Radiators as art
This striking, copper-etched radiator by Bisque is like a work of art in its own right. With various finishes available, you can choose to be discreet or daring, depending on your space. Painted in a flat colour, the radiator could form part of a gallery wall – the more eclectic the better. Alternatively, copper and brass models are individually acid-etched for a truly unique and radical design. There’s a very fetching brushed bronze one, too. Radiators as art – who knew?
Go for full-on grandeur
As showstopping fireplaces go, this highly ornate and rare antique stone surround – made in Louis XV rococo style (dating from the mid-to-late 18th century) and exuberantly carved in abundant floral and foliate detail – is right up there. With its prominent French verdure (garden) tapestry and showy, decorative antiques, it’s the ultimate in Gallic grandeur, but still wholly welcoming – just the ticket for a characterful period home or country pile, and a look that’s easy to downsize for smaller abodes.
Combine stove and cooker in one
Esse Ironheart wood-burning stovecooker, £4,260 (inc VAT), Direct Stoves
Nothing says warm and toasty quite like a roaring fire. When it’s cold outside, we think about wrapping up and tucking into hot, homemade food. As an all-in-one heat source, cooker and woodburner, a sturdy, good-quality hybrid stove – such as Esse’s Ironheart or Chilli Penguin’s Fat Penguin – really looks the part in a large kitchen, or even a dining room. Get the dinner on, open a bottle of red with friends, huddle around, and watch the flickering flames through the glass. As the nights draw in, what could be more homely?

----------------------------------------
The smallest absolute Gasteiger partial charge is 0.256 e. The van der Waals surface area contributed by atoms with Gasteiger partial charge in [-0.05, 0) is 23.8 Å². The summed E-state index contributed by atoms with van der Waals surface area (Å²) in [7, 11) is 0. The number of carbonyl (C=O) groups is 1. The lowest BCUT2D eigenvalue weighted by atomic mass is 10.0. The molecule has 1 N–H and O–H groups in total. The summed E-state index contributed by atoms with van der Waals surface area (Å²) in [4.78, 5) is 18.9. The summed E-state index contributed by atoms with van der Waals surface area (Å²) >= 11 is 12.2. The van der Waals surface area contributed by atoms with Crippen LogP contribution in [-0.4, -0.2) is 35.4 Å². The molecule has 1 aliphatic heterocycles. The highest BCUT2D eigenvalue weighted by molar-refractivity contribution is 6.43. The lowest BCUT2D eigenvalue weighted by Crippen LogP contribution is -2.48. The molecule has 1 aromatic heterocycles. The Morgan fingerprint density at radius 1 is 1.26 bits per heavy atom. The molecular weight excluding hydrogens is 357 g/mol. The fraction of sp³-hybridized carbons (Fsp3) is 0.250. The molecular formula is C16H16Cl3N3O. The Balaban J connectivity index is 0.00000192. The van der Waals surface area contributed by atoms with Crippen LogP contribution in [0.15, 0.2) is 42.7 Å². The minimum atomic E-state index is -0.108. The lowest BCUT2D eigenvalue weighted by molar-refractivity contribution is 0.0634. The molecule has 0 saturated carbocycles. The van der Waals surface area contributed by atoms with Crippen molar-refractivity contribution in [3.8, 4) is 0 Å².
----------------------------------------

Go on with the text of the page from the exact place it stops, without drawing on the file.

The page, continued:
How to install stoves and information about new heating regulations
Alex Sheldon from Gazco and Michael Coke at Stovax offer advice on installing stoves and new heating regulations
If you don’t have a chimney, you may be able to install a prefabricated one that works in the same way as a normal chimney would, says Alex Sheldon. You can have one that runs internally or externally, allowing you to enjoy a stove or fire in your home. Your retailer can advise which type is best for your installation.
Alternatively, many gas fires and stoves are available as balanced flue versions. These don’t need a chimney, and instead require a twin-wall pipe to vent directly to an outside wall. Air for combustion is drawn in through the outer pipe, while the inner pipe removes combustion gases to the exterior of the property.
While many woodburning and multi-fuel stoves feature technology for high-efficiency heating, some models have now been further designed to burn so cleanly they meet – and in many cases even exceed – future Ecodesign emission and efficiency standards, explains Michael Coke of Stovax.
Ecodesign aims to improve air quality and will be introduced for solid fuel stoves and fires in 2022. From then on, stove manufacturers will only be able to sell Ecodesign Ready appliances, which should feature the SIA Ecodesign Ready label. This helps consumers to easily identify which products meet these forthcoming standards
for low emissions.